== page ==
"Somewhere out there on the sunset side," said Bigwig, "about halfway between here and Efrafa. It mustn't be any where near men's houses or gardens: that's very important. And we need a dry place, where digging's going to be easy. What would be perfect would be a bank on the edge of a copse where men don't come much and there are a few bushes to conceal the holes."

"I find him," answered Kehaar shortly. "Den I come and tell you, show you vhere. Show Efrafa fellow vhere too, yes?"

"That'll be grand, Kehaar. Splendid bird! What a friend you've been to us! We couldn't possibly do it without you."

"Not for vait about. I go now. Come back tomorrow, you come 'ere for me tell you, yes?"

"I'll be here. Mind out for the cats, won't you?"

"Yark! Damn' cat: 'e no catch me again."

With this he took off, flying southward in the chilly sunshine.

He flew over Hare Warren Farm and down to the strip of woodland known as Caesar's Belt. Here he foraged for a time and exchanged chat with a few gulls like himself.

"There's bad weather on the way," said one of these. "Very bad weather; the worst we've ever known. Snow and bitter cold out of the west. If you don't want to die, Kehaar, you'd better find some shelter."

Kehaar, flying on westward, soon felt, in the mysterious and unaccountable way of his kind, the impending cold which the chance-met gull had warned him of. Muttering "Damn' rabbits no fly," he went as far as Beacon Hill before turning back along a line further to the north. Soon he came upon as perfect a site for a warren as any rabbit could well wish for: a lonely, shallow bank facing southwest on the edge of a wood of ash and silver birch. In front lay a grassy field, where three or four horses were grazing.

He alighted and looked about him. Clearly, men must come fairly often to see to the horses, but equally clearly there was no likelihood of the meadow being plowed. He could see no sign of possession by rabbits—no holes, no hraka. He would be unlikely to find a better place. It lay, he judged, rather nearer Efrafa than Watership, but this was nothing against it in the light of its obvious merits.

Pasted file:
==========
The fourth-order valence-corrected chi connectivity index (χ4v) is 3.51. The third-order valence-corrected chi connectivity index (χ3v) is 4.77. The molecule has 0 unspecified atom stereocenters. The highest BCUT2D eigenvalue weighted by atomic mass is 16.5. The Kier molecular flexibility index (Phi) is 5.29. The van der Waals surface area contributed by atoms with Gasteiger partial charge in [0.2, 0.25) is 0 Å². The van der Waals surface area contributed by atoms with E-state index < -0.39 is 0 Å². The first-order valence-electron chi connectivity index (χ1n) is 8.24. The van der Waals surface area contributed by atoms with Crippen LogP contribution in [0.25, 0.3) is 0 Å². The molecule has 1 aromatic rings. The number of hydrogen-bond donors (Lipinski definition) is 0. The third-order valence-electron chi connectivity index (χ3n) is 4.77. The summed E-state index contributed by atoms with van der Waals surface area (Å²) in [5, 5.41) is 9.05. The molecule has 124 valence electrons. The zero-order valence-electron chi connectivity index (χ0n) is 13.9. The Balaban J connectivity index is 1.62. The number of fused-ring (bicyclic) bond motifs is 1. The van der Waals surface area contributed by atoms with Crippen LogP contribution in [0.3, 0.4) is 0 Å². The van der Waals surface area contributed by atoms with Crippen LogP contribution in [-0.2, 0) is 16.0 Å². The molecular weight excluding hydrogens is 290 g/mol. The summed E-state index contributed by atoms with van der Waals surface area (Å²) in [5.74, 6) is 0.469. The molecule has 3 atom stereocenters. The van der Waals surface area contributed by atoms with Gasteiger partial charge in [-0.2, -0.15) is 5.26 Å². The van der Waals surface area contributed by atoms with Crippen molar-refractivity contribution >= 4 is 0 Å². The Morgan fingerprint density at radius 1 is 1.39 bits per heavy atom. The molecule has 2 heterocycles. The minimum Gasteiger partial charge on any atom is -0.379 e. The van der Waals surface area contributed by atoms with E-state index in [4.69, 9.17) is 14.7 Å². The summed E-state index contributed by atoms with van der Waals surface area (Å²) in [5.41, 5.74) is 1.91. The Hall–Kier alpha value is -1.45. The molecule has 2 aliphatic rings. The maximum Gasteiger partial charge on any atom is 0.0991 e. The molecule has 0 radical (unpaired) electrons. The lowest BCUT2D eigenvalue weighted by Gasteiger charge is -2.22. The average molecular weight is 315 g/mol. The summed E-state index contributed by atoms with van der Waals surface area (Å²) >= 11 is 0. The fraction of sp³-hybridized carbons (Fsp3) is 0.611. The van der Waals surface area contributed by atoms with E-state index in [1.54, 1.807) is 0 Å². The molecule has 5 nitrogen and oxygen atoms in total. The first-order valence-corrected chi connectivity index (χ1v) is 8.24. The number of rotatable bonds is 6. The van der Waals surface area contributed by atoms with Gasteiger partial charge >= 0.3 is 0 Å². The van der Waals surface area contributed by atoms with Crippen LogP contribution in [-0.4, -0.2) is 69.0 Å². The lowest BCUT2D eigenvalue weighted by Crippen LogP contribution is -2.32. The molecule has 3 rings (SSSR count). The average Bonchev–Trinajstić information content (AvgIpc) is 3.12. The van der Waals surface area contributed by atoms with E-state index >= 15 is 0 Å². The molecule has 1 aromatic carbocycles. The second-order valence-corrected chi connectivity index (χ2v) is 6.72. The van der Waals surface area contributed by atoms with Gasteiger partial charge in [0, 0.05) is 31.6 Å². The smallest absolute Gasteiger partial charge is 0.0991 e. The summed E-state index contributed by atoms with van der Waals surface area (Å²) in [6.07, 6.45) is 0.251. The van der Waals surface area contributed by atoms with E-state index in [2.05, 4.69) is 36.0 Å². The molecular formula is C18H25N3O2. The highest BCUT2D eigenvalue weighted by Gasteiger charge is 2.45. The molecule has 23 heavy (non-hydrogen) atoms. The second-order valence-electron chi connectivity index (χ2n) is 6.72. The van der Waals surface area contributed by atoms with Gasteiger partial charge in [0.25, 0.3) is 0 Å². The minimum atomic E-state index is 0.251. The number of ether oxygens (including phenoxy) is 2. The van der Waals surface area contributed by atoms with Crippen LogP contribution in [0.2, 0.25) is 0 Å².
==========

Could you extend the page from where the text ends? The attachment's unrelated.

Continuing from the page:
The following day he met Bigwig, together with Hazel, Groundsel and Thethuthinnang, and told them of his discovery. Hazel, after praising him warmly, asked him to go to Efrafa, tell Campion, and find out how soon he could join them for a meeting at the site itself.

The business of arranging a meeting involved complications and a certain amount of danger. Campion would need to be guided by Kehaar, already surly at being asked to do so much. But the Watership rabbits would also need guiding. Plainly, one party would have to wait on the site for the others to arrive. There would be danger from elil. It was some time before everything was fixed. Campion sent word that he would start as soon as he learned from Kehaar that Hazel and the others had already reached the bank and were waiting for him. This would mean that the Watership rabbits would have to spend at least a night and a day in the open.

"Well, there's no help for it," said Hazel, "and at least we'll have Kehaar with us for the night, to attack any elil that may turn up. I'm ready to start tomorrow, if we can get there in a day."

"Ya, you get dere in a day," said Kehaar. "I take you, den next day fly to Efrafa, bring Meester Campion before dark."

They arrived at the site in early evening, and after silflay in the meadow, settled down to sleep in the long grass.